Echoes Ecology have now completed their PEA of our proposed site in Gillies Hill Community Woodland. Their executive summary records “There was no field evidence of protected species found during the survey. There is suitable habitat for nesting birds and commuting and foraging for bats. If proposed works are to be undertaken during the breeding bird season (March to September inclusive), then any areas of the Site that need to be cleared of vegetation must be shown to be free of nesting birds prior to works commencing. There are no other recommended surveys.”
Echoes Ecology report lists several species from the Scottish Biodiversity List which may be present in the woodland – these include bats, toads, hedgehogs, red squirrels and native bluebells. We have seen lots of bluebells this spring, we regularly see toads and have once spotted a red squirrel. We need to keep our eyes peeled for the rest!
We planted a tree in our orchard in the Walled Garden today to commemorate the Coronation of King Charles III. We don’t know what kind of tree it is so it will be a surprise to see what grows. Our children think it will grow really tall and maybe it will give us some pears or apples to eat for our snack 🤞🏻
We were pleased to join with so many people at the mid month volunteer session in the Walled Garden at Gillies Hill Community Woodland today. The garden is literally springing into life and there were many jobs on the go including digging over and planting potatoes in a new bed, fixing the door to the poly tunnel, clearing the ever present glass and rubbish, planting strawberry plants and planting a new willow dome. It’s great to see changes and improvements as a result of everyone’s hard work. Despite the long list of jobs on the go there was time for a chat while enjoying a well earned cuppa. Our job today was building a willow dome and, if we say it ourselves, we were very pleased with the result. It has a little bit of growing to do as we were maybe a little bit over ambitious with our planning but ambition is never a bad thing 😉 We are looking forward to watching it grow!
Despite the very cold temperatures of recent days our children were thrilled to spot some positive signs of spring in our woods this week! The beautiful sunshine emphasised the different shades of green starting to appear all around.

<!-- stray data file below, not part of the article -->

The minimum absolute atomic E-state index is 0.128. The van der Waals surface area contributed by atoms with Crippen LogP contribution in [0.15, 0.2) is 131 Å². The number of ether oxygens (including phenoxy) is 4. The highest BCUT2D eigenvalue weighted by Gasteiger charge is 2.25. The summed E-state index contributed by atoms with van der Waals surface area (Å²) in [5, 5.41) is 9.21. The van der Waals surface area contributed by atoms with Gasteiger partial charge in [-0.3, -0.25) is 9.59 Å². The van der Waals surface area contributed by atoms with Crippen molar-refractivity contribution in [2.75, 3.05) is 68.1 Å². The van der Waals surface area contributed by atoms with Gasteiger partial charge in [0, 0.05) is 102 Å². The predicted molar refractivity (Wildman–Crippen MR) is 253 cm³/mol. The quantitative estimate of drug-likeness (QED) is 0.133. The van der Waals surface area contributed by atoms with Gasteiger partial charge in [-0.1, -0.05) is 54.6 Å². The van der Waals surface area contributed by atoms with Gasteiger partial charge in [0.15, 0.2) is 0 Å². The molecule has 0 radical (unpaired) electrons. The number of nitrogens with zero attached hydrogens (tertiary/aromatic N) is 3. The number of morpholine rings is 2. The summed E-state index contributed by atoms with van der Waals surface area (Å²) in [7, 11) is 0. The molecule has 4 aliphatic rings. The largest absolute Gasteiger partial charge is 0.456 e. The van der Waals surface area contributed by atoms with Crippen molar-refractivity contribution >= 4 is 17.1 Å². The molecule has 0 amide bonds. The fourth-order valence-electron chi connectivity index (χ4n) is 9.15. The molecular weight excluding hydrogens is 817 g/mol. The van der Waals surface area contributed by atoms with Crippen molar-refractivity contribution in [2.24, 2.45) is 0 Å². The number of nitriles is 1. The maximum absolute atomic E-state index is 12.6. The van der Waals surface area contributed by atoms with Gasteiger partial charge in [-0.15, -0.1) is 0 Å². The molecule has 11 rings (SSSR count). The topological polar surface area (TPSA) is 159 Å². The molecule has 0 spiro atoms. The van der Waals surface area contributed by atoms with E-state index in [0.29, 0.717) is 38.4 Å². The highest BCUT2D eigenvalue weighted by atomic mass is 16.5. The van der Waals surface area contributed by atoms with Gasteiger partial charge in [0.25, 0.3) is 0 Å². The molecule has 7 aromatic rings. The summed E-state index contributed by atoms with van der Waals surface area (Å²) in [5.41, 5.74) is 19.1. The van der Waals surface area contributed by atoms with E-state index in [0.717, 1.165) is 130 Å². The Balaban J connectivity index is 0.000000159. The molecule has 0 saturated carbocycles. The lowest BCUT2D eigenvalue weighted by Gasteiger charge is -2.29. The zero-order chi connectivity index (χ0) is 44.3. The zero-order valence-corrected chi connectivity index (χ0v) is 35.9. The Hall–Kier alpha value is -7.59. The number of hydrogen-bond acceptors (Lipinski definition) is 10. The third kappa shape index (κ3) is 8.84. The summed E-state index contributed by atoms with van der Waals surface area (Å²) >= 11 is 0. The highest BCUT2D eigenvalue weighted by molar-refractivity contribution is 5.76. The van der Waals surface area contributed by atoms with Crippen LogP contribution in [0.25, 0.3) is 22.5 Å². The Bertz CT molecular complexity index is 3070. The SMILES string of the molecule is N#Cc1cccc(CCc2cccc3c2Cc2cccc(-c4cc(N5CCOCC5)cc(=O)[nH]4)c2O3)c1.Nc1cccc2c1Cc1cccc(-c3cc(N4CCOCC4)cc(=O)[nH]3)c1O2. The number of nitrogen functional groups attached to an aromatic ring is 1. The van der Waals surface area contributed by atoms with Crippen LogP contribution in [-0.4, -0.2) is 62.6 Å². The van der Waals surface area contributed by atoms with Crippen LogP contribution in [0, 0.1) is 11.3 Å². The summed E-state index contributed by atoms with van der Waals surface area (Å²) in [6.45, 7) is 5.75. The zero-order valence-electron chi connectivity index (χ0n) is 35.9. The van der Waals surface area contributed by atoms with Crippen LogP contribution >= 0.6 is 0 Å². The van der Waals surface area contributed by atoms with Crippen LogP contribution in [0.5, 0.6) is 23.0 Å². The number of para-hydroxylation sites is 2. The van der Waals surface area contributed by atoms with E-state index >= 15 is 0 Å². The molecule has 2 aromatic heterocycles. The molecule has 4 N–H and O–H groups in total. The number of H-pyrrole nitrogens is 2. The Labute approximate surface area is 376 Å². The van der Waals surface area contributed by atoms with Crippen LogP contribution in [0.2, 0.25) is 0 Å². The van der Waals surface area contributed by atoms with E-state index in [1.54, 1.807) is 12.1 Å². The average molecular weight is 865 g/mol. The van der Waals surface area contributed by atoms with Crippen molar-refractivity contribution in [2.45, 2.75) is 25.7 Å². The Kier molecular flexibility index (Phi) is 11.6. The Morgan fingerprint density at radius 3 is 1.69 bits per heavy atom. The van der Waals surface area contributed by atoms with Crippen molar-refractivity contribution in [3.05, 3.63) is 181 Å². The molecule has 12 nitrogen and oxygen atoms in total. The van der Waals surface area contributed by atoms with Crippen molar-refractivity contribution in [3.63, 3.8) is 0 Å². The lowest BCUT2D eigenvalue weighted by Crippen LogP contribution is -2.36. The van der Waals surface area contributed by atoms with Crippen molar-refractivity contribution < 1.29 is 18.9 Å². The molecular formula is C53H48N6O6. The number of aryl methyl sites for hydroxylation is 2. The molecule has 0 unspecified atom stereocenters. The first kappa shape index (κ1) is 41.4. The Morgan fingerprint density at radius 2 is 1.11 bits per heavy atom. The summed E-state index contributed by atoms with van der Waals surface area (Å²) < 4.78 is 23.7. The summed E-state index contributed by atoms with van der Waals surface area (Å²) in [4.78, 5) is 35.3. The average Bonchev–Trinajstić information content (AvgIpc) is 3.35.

We’ve been getting on with planting our vegetables in the Walled Garden at Gillies Hill Community Woodland this week. We’ve been planting the beans, turnips, carrots, courgettes, onions and beetroot that we sowed before the Easter holidays. So far we have filled one of the beds where the old greenhouses used to be. Next week we hope to get our raised bed planted too!
We are very grateful to Aldo for making a lovely new sign to go beside the fruit trees in our orchard in the walled garden. Amos helped the children find a good spot to put it up. Our apple trees are already covered in blossom and there are leaves on the pears , plums and cherries. The children are hoping to be able to harvest some fruit next week!
We celebrated Earth Day this week in the woods – what better place?? We have been fortunate to have received fruit trees from The Tree Council and today we planted them in the orchard area of the Walled Garden Gillies Hill Community Woodland. Our children are looking forward to harvesting apples, pears, cherries and plums! It was a lot of hard work with some very exciting finds (worms, bees, butterflies, frogs). Our children are indeed a #ForceForNature
We spent this morning in Gillies Hill Community Woodland tapping birch trees and harvesting birch sap with Amos. This was a fantastic opportunity for our children to learn about the changes spring brings to the woods and also to understand more about different types of trees and how to identify birch trees by their distinctive silvery white bark. Amos showed us how he drilled a small hole in the tree to let the sap come out and we watched as it started to drip. The children were so excited that they wanted to try catching the sap on their tongues and told us it tasted amazing! We learned that birch trees are better at producing sap than most other trees as we tried tapping a willow tree and found that it didnt drip at all. We tied milk cartons to the birch trees to catch the sap and when we checked later it was nearly half full. Thanks for a great day Amos 😊